Tribute to Sister Cornis Edwards Sprott
“When I am gone, release me, and let me go. I have so many things to see and do, Don’t tie yourself to me with too many tears, But be thankful we had so many good years.”
I can picture our dear Sister Cornis Sprott saying this quote, because she was definitely not the type of person who would stay quiet or keep still, even as she has gotten old, she was always busy doing something or busy finding something to do! Sister wasn’t the teary eyed type; she was a go-getter, oh yes! I continue to imagine her saying “don’t tie yourself to me with too many tears, let’s be grateful for the good years, do you know that I am 92 years?”
Yes my brethren, Sister Cornis Sprott has finished her stint here on earth, she has lived her life to the fullest, give of her best; her life was blessed and it’s time to move onto the other level, a life that is filled with expectancy and promise, the Everlasting life that is outlined in Christian eschatology.
And today we, the members of The Retired Nurses of St. Vincent and the Grenadines (SVGRNA) are here to celebrate her work and life with you in rendering this tribute! She died on 10th March, after suffering from a short illness.
We extend our sincere condolences to the Sprott’s family, her three sons and her adopted daughter and their families.
Sister Cornis Edwards Sprott was trained as a Nurse in her homeland, St. Vincent, she entered the Nursing profession at 18 years of age in November 1945, when she was trained for 3 years at the then Colonial Hospital, which had its name changed to Kingstown General Hospital and presently to The Milton Cato Memorial Hospital. During those times, lectures were done by the Matron of the hospital and Doctors at the Operating Theatre, as there was no nursing school. After her training she travelled abroad to the Dutch Island of Curacao and returned home in 1959 with her family and began working at the Kingstown General Hospital in 1961. She was reinstated as a Staff Nurse.
She was placed in charge of Private Ward A; then the maternity Ward. When there was an insufficient amount of supervisors, Staff Nurse Sprott had no problem readjusting in the workplace as a manager under the directorship of Ann Jacobs Williams the then Matron. Sister Sprott was promoted to Ward Sister, then Departmental Sister and later attained the status as Senior Nursing Officer of the hospital; she also had the opportunity to act as Matron.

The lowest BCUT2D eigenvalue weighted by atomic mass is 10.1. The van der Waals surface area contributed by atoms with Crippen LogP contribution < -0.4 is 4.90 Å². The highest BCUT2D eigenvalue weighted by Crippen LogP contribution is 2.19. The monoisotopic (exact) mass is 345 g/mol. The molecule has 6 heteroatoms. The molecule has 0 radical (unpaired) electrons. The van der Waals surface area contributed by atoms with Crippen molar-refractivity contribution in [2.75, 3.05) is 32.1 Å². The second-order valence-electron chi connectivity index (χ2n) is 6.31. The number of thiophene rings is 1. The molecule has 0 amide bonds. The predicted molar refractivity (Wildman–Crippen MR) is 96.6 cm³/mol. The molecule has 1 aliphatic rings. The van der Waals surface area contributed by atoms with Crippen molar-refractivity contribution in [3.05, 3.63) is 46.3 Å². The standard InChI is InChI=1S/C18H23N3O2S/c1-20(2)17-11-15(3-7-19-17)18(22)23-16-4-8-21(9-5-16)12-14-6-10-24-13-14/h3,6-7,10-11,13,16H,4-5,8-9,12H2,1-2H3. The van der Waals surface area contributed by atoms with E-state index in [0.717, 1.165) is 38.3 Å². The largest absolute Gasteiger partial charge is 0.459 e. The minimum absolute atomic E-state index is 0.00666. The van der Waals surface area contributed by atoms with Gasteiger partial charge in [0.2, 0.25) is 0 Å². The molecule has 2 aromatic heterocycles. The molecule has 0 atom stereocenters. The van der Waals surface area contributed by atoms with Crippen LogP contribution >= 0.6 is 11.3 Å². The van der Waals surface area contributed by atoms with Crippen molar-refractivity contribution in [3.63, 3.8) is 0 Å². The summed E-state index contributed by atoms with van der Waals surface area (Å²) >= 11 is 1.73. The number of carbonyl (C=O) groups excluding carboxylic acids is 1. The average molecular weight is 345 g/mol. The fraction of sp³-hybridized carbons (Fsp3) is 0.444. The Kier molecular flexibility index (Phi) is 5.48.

She retired in 1982 at the age of 55 years; her successor was Sister Avis Maclean, who is presently abroad. Other stalwarts in nursing who she worked with in the management of the Hospital were Sisters Ena Morris, Joyce Frank, Pauline Charles, Yvonne Hagley, Elma Dougan and Mavis Maule who have predeceased her and others who are with us today. Sis Sprott also worked at the Thompson Home for the elderly from 1994 to 1998 during her retirement.
Sister Sprott worked in an era when almost everything was done from scratch; working conditions were challenging due to the insufficiency of medical supplies; Sister knew the true value of the profession and collaborated with other health personnel to ensure that the system was effective. Some medical instruments were prepared on the ward; washing and packaging of gloves and sets, folding and packaging of gauze etc. Sterilization was done in the Operating Theatre. Today most sets are prepackaged and ready for use and there is a sterilizing unit, which was set up by Sister Pauline Charles.
Sister Sprott was one of the pillars of Nursing, she was a disciplinarian who adhered to the principles and rules and wanted nurses to do their best; rather than sitting in an office, she would visit the ward areas to ensure that the roster was organized, supplies were adequate, the nurses were cared for, she even enquired about their families. She was like a peace maker, pleasant, kind, considerate and liked to share. She was always properly attired and encouraged nurses to have a positive attitude; and would also rebuke her subordinates with a smile.
I first met Sister Sprott in 1979 when I started my training in Nursing, but it was after my retirement and being a member of the SVGRNA that I became closer to her as we visited her; she remained a caring, giving person, always looking for something to give, an ornament or anything she could put her hand to; I remembered on one occasion her legs were pretty swollen, she still made the effort to go to her kitchen, which was situated in her downstairs to prepare snacks for us, of course we didn’t allow it. She was a great talker and she loved to pray. She was loved and was visited by lots of people; she would refer to the nurses as “my girls”. As her memory kept slipping she would act sometimes as if she was on duty at the hospital, showing you around in the Thompson Home where she was a resident.
We would always have fond memories of her. She was a jovial person always smiling and saying something to make one smile.
Sister Sprott, we love you. May Your Soul Rest in Peace!
Last but in no way least, I will leave with us Psalm 139: 23 – 24. “Search me, O God and know my heart, try me, and know my thoughts. And see if there be any wicked way in me, and lead me in the way everlasting”.
We are living in a time where we need Jesus more than ever, with everything that is presently taking place; Let us humbly beseech and ask our Lord and Saviour to lead us to his everlasting life today, some of us may not live to reach the ripe old age; so let us not put off for another day, which maybe too late.
Thank You (Contributed by the St Vincent and the Grenadines Retired Nurses Association)